Thursday, March 24, 2016

Why I Talk about Money

A few days ago, I wrote a blog post about my frustrating efforts to get information in anticipation of my upcoming switch to Medicare.  In that post I talked dollars and cents regarding the costs of Medicare Part B, and specifically the way our Congress has increased the cost to new recipients, while avoiding the shitstorm they might have had if people already enrolled could see how much the premium and deductible had gone up.

My purpose in writing the blog was not just to describe how difficult it is to maneuver the complexities of Medicare, or even to expose all the unconscionable costs that seniors are now expected to pay for health insurance.  I really wanted to leave readers with the awareness that this is very likely to be the future of Obamacare, which is currently affordable and comprehensive.

Since I wrote the blog, I have had a number of conversations with people where we have actually talked in dollars and cents.  It is amazing how many intelligent and aware people do not know or understand all the various components of their health insurance, who just pay what they are billed and are thankful that they are covered.  Which is just the way Congress and the health care industry want it.

I have found, in my life, that we are more comfortable talking about our sex lives than about money.  I was told when I was in my twenties, by a far more sophisticated friend, that it is impolite to talk about money.  We don't want to brag and we sure don't want to beg.  We don't want sympathy, and we don't want scorn.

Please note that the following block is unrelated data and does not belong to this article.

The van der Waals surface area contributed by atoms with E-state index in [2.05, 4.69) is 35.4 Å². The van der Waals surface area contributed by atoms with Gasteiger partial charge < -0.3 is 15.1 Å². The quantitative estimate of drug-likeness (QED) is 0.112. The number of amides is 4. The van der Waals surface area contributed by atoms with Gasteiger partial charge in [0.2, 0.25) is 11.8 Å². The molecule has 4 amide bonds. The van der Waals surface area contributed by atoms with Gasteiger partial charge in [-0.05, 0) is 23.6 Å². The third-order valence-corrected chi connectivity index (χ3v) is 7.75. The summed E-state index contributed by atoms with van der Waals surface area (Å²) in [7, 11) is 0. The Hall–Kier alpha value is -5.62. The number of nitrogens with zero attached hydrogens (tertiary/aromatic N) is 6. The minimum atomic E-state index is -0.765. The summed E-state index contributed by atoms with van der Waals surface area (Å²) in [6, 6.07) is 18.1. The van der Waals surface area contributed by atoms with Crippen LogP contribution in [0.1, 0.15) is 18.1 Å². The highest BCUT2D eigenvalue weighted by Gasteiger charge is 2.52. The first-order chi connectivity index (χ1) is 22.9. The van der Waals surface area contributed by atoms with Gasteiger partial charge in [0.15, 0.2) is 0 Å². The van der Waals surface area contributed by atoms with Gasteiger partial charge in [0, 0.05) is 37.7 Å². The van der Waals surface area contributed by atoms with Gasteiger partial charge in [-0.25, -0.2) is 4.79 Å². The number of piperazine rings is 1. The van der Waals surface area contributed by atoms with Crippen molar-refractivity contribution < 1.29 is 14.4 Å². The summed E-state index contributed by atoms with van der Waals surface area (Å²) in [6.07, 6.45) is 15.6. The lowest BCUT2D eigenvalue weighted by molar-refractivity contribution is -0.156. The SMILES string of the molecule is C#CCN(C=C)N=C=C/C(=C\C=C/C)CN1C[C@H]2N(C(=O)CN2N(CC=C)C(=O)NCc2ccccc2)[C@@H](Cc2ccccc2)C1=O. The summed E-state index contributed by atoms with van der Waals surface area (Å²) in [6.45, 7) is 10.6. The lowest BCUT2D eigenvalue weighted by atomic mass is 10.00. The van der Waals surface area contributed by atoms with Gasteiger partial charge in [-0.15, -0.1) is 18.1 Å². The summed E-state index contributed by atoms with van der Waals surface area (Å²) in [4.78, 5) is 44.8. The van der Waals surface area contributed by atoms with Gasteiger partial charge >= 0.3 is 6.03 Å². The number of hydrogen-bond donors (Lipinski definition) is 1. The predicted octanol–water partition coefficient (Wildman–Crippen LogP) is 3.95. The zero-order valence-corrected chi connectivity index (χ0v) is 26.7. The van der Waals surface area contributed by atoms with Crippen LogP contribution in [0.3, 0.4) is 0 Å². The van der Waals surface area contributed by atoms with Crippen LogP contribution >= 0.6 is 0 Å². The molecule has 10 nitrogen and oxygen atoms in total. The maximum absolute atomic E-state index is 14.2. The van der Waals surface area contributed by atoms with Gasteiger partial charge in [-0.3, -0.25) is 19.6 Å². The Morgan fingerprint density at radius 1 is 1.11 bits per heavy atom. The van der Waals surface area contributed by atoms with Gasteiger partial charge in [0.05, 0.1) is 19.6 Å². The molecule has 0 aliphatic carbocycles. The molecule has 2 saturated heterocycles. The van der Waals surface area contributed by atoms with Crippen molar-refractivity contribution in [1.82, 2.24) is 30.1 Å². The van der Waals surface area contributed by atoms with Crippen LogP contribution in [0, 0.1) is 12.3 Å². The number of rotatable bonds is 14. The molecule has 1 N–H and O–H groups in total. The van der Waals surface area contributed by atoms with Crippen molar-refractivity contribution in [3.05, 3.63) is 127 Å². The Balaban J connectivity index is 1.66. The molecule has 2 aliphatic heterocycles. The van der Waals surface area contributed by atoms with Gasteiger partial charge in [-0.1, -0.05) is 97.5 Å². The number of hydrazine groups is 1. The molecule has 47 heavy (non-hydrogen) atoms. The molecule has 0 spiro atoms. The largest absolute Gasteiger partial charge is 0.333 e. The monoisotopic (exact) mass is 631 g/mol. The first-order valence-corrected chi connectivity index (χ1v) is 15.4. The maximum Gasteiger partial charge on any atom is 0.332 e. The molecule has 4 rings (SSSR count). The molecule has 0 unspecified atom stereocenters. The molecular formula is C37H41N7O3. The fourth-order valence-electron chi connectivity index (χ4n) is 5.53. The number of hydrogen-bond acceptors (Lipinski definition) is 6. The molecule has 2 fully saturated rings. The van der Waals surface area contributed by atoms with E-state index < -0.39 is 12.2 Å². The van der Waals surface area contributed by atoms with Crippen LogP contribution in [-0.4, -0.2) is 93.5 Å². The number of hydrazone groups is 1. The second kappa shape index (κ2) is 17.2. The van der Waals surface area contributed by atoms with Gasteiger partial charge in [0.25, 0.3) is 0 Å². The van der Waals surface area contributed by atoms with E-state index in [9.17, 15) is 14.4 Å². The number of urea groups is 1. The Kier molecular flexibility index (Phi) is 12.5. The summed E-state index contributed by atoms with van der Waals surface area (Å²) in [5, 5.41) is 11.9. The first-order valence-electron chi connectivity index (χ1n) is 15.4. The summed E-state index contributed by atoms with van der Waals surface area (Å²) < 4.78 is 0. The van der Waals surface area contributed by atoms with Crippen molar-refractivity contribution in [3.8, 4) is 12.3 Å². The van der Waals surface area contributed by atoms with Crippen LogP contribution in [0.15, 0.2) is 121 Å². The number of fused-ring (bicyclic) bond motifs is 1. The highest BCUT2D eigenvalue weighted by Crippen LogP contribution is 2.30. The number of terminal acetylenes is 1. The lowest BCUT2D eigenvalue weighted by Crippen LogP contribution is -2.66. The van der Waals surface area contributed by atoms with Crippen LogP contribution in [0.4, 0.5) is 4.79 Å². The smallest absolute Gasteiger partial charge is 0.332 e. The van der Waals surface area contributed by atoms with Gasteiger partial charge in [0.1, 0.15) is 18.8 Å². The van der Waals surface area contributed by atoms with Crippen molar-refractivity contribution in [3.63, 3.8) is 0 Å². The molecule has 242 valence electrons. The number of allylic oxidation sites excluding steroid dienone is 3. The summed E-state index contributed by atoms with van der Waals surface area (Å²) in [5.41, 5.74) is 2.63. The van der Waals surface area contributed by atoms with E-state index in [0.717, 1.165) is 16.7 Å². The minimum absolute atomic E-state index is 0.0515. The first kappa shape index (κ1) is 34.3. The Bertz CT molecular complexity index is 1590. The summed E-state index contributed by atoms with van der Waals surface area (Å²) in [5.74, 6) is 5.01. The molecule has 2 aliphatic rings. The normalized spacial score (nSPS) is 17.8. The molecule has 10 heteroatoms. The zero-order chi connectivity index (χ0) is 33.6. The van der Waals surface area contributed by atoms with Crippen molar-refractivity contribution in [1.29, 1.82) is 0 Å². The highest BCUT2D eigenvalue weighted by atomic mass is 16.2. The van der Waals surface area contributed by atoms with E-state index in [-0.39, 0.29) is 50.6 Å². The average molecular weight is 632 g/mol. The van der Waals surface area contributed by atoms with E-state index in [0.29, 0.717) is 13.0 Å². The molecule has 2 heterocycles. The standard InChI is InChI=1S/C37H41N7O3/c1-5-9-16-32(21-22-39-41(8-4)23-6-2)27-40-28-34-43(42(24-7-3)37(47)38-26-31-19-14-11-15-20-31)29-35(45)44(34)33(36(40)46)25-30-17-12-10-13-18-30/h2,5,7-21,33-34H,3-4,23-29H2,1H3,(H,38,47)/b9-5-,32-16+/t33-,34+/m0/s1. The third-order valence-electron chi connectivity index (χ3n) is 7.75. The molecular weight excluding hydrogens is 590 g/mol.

So we don't talk about our income.  If we were more comfortable sharing information about money, Lilly Ledbetter might not have been in the dark about being subject to wage discrimination.  We might all learn about bad financial deals and all those scams like car buying and loans.  We might exchange good information about tax breaks and government programs to which we are entitled.  We would be far more aware of how the republican right has worked with corporations and billionaires to manipulate our incomes and expenses.

Actually, not talking about money makes about as much sense to me as not talking about age.  It makes a big secret out of something that should be merely a sharing of information.  Really, who cares that I am 64?  It doesn't mean I'm going to die sooner, or look younger.  I believe people will judge me on far more than my age, and knowing how old I am is just a small piece of information that I provide.

Talking about costs is important to me, not because I need for people to know how much I personally live on, but because we all need to know more about how we all survive in this really bad plutocracy.  Absence of information makes us all vulnerable.  That is why corporations fight so hard to hide financial data; that is also why they are working so hard to collect data from all of us.